b. Edward Seymour Hicks, 30 January 1871, St. Helier, Jersey, Channel Islands, d. 6 April 1949, Fleet, Hampshire, England. A pleasing singer with a charming stage presence, Hicks was in the English provincial theatre from the age of 16. He appeared in New York before playing in London where he was spotted by George Edwardes, who made him the juvenile lead opposite Ada Reeve in The Shop Girl (1894). Here, he sang Felix McGlennon’s ‘Her Golden Hair Was Hanging Down Her Back’. During the show’s run, Hicks’ wife, Ellaline Terriss, took over from Reeve and soon they were one of the theatre’s most admired couples. Together, they appeared in West End productions of the musical comedies The Circus Girl (1896), A Runaway Girl (1898), Bluebell In Fairyland (1901), The Cherry Girl, The Earl And The Girl (both 1903), The Catch Of The Season (1904), The Talk Of The Town (1905), The Beauty Of Bath (1906), The Gay Gordons, My Darling (both 1907), The Dashing Little Duke (1909), and Captain Kidd (1910). Several of these shows were produced by Charles Frohman and all were successful. Now, however, Hicks and Terriss decided to concentrate on non-musicals, but still sang on tours of British music halls, although they did try one more musical comedy, the unsuccessful Cash On Delivery (1917).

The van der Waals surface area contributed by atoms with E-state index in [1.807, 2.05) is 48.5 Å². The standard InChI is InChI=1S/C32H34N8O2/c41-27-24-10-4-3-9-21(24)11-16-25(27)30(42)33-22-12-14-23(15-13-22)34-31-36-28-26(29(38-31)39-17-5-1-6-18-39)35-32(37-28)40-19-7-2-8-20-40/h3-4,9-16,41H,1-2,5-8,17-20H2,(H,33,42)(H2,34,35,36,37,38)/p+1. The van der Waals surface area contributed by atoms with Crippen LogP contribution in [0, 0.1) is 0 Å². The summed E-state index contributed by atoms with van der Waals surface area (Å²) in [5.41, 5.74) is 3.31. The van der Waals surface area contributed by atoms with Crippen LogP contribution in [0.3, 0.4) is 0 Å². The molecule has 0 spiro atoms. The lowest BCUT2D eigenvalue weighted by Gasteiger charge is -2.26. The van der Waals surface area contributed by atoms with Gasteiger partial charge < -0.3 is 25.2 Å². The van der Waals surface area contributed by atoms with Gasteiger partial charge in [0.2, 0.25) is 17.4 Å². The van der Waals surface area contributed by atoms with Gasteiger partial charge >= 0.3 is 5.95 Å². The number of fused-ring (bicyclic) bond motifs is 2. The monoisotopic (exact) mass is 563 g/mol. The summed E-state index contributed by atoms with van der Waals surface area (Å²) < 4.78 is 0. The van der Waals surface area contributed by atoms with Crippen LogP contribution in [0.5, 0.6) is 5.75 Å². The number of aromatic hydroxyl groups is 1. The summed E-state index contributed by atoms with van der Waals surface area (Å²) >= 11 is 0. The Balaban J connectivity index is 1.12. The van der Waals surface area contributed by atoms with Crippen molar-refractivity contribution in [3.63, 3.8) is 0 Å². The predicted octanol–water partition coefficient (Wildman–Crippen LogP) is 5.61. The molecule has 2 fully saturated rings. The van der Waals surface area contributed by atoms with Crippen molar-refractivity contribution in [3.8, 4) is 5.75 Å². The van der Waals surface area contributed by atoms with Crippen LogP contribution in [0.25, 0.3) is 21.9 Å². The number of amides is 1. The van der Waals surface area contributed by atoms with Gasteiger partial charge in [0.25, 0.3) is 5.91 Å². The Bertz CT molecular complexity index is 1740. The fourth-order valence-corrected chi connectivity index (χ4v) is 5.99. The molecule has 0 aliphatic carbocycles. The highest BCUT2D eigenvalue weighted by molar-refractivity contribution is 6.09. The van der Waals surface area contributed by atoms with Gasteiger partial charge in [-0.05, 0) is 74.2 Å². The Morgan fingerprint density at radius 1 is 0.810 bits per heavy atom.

Meanwhile, Hicks had begun making silent films, among them playing title roles in Scrooge (1913), for which he also wrote the screenplay, and David Garrick (1913). He and Alfred Hitchcock assisted in the direction of Always Tell Your Wife (1923) when the director fell ill. In the early 30s, Hicks returned to the screen, adapting readily to talkies and in addition to acting also directing and writing screenplays. Films in which he took part in all three capacities include Sleeping Partners (1930) and Glamour (1931); as actor and screenwriter he worked on The Love Habit (1931), Money For Nothing (1932), Vintage Wine and Scrooge (both 1935). In 1935 he was knighted and appeared in that year’s Royal Cavalcade. In the late 30s and through the 40s, he made films in different veins: light-hearted The Lambeth Walk (1940), wartime drama Pastor Hall (1940), political drama Fame Is The Spur (1946), and Silent Dust (1948), a melodrama based upon Roland and Michael Pertwee’s stage play. Hicks died not long after the release of this last film.